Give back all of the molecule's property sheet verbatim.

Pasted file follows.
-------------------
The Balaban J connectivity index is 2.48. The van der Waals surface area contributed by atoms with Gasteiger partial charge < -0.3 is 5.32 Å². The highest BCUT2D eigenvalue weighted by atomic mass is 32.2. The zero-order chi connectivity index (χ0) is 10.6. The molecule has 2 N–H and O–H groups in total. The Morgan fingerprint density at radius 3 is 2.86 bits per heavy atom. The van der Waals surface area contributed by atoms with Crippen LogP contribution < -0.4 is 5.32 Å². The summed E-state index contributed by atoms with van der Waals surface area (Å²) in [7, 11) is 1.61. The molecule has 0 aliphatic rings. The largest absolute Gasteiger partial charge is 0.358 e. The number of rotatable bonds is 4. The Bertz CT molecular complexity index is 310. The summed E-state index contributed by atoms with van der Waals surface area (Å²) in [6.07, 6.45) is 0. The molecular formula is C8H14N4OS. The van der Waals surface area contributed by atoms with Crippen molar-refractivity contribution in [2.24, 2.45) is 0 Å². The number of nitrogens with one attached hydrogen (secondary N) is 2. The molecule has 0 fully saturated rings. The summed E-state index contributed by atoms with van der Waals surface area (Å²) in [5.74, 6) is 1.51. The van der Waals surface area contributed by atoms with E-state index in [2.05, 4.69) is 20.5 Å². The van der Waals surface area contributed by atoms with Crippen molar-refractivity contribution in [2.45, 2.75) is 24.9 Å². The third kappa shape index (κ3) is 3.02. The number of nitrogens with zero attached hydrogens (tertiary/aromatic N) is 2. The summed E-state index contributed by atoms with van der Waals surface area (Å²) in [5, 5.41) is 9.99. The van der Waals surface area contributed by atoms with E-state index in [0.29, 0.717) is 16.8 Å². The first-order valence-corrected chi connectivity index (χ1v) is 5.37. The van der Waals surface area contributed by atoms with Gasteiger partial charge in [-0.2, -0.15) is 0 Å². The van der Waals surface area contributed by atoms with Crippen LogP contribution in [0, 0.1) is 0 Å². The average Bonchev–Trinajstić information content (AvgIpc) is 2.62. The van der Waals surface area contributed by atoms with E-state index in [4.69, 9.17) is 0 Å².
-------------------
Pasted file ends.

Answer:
The Balaban J connectivity index is 2.48. The van der Waals surface area contributed by atoms with Gasteiger partial charge < -0.3 is 5.32 Å². The highest BCUT2D eigenvalue weighted by atomic mass is 32.2. The zero-order chi connectivity index (χ0) is 10.6. The molecule has 2 N–H and O–H groups in total. The Morgan fingerprint density at radius 3 is 2.86 bits per heavy atom. The van der Waals surface area contributed by atoms with Crippen LogP contribution < -0.4 is 5.32 Å². The summed E-state index contributed by atoms with van der Waals surface area (Å²) in [7, 11) is 1.61. The molecule has 0 aliphatic rings. The largest absolute Gasteiger partial charge is 0.358 e. The number of rotatable bonds is 4. The Bertz CT molecular complexity index is 310. The summed E-state index contributed by atoms with van der Waals surface area (Å²) in [6.07, 6.45) is 0. The molecular formula is C8H14N4OS. The van der Waals surface area contributed by atoms with Crippen molar-refractivity contribution in [2.24, 2.45) is 0 Å². The number of nitrogens with one attached hydrogen (secondary N) is 2. The molecule has 0 fully saturated rings. The summed E-state index contributed by atoms with van der Waals surface area (Å²) in [5.74, 6) is 1.51. The van der Waals surface area contributed by atoms with E-state index in [2.05, 4.69) is 20.5 Å². The van der Waals surface area contributed by atoms with Crippen molar-refractivity contribution in [2.45, 2.75) is 24.9 Å². The third kappa shape index (κ3) is 3.02. The number of nitrogens with zero attached hydrogens (tertiary/aromatic N) is 2. The summed E-state index contributed by atoms with van der Waals surface area (Å²) in [5, 5.41) is 9.99. The van der Waals surface area contributed by atoms with E-state index in [0.29, 0.717) is 16.8 Å². The first-order valence-corrected chi connectivity index (χ1v) is 5.37. The van der Waals surface area contributed by atoms with Gasteiger partial charge in [-0.2, -0.15) is 0 Å². The van der Waals surface area contributed by atoms with Crippen LogP contribution in [0, 0.1) is 0 Å². The average Bonchev–Trinajstić information content (AvgIpc) is 2.62. The van der Waals surface area contributed by atoms with E-state index in [4.69, 9.17) is 0 Å².